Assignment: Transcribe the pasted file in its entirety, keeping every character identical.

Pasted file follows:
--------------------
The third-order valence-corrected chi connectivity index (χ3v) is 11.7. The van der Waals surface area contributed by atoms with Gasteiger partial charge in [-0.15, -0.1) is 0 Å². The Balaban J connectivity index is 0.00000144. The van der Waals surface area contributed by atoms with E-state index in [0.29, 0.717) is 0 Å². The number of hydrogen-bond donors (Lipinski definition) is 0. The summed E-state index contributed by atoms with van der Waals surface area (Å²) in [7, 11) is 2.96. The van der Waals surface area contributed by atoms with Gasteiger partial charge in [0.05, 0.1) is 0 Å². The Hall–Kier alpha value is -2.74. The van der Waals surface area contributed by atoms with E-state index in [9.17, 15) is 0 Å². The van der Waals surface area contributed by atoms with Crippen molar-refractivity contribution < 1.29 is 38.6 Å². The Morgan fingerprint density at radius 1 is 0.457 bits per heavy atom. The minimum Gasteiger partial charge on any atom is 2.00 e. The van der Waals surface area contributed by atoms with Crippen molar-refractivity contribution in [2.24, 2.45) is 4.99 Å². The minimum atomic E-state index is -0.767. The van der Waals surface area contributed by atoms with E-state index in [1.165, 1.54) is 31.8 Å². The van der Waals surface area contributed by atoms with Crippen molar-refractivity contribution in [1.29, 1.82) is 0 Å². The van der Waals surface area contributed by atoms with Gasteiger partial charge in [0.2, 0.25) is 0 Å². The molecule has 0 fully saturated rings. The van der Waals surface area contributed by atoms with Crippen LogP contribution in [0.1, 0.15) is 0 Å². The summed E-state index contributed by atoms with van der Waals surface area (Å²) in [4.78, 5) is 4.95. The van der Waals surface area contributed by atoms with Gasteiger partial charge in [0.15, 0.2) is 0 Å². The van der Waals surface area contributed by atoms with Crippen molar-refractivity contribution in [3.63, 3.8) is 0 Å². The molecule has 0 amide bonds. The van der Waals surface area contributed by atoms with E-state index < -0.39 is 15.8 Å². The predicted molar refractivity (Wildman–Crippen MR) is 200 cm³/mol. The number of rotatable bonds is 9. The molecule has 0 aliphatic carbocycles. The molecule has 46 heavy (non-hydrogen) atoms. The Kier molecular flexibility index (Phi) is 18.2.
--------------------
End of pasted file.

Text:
The third-order valence-corrected chi connectivity index (χ3v) is 11.7. The van der Waals surface area contributed by atoms with Gasteiger partial charge in [-0.15, -0.1) is 0 Å². The Balaban J connectivity index is 0.00000144. The van der Waals surface area contributed by atoms with E-state index in [0.29, 0.717) is 0 Å². The number of hydrogen-bond donors (Lipinski definition) is 0. The summed E-state index contributed by atoms with van der Waals surface area (Å²) in [7, 11) is 2.96. The van der Waals surface area contributed by atoms with Gasteiger partial charge in [0.05, 0.1) is 0 Å². The Hall–Kier alpha value is -2.74. The van der Waals surface area contributed by atoms with E-state index in [9.17, 15) is 0 Å². The van der Waals surface area contributed by atoms with Crippen molar-refractivity contribution < 1.29 is 38.6 Å². The Morgan fingerprint density at radius 1 is 0.457 bits per heavy atom. The minimum Gasteiger partial charge on any atom is 2.00 e. The van der Waals surface area contributed by atoms with Crippen molar-refractivity contribution in [2.24, 2.45) is 4.99 Å². The minimum atomic E-state index is -0.767. The van der Waals surface area contributed by atoms with E-state index in [1.165, 1.54) is 31.8 Å². The van der Waals surface area contributed by atoms with Crippen molar-refractivity contribution in [1.29, 1.82) is 0 Å². The van der Waals surface area contributed by atoms with Gasteiger partial charge in [0.2, 0.25) is 0 Å². The molecule has 0 fully saturated rings. The van der Waals surface area contributed by atoms with Crippen LogP contribution in [0.1, 0.15) is 0 Å². The summed E-state index contributed by atoms with van der Waals surface area (Å²) in [4.78, 5) is 4.95. The van der Waals surface area contributed by atoms with Gasteiger partial charge in [0.15, 0.2) is 0 Å². The van der Waals surface area contributed by atoms with Crippen molar-refractivity contribution in [3.63, 3.8) is 0 Å². The molecule has 0 amide bonds. The van der Waals surface area contributed by atoms with E-state index < -0.39 is 15.8 Å². The predicted molar refractivity (Wildman–Crippen MR) is 200 cm³/mol. The number of rotatable bonds is 9. The molecule has 0 aliphatic carbocycles. The molecule has 46 heavy (non-hydrogen) atoms. The Kier molecular flexibility index (Phi) is 18.2.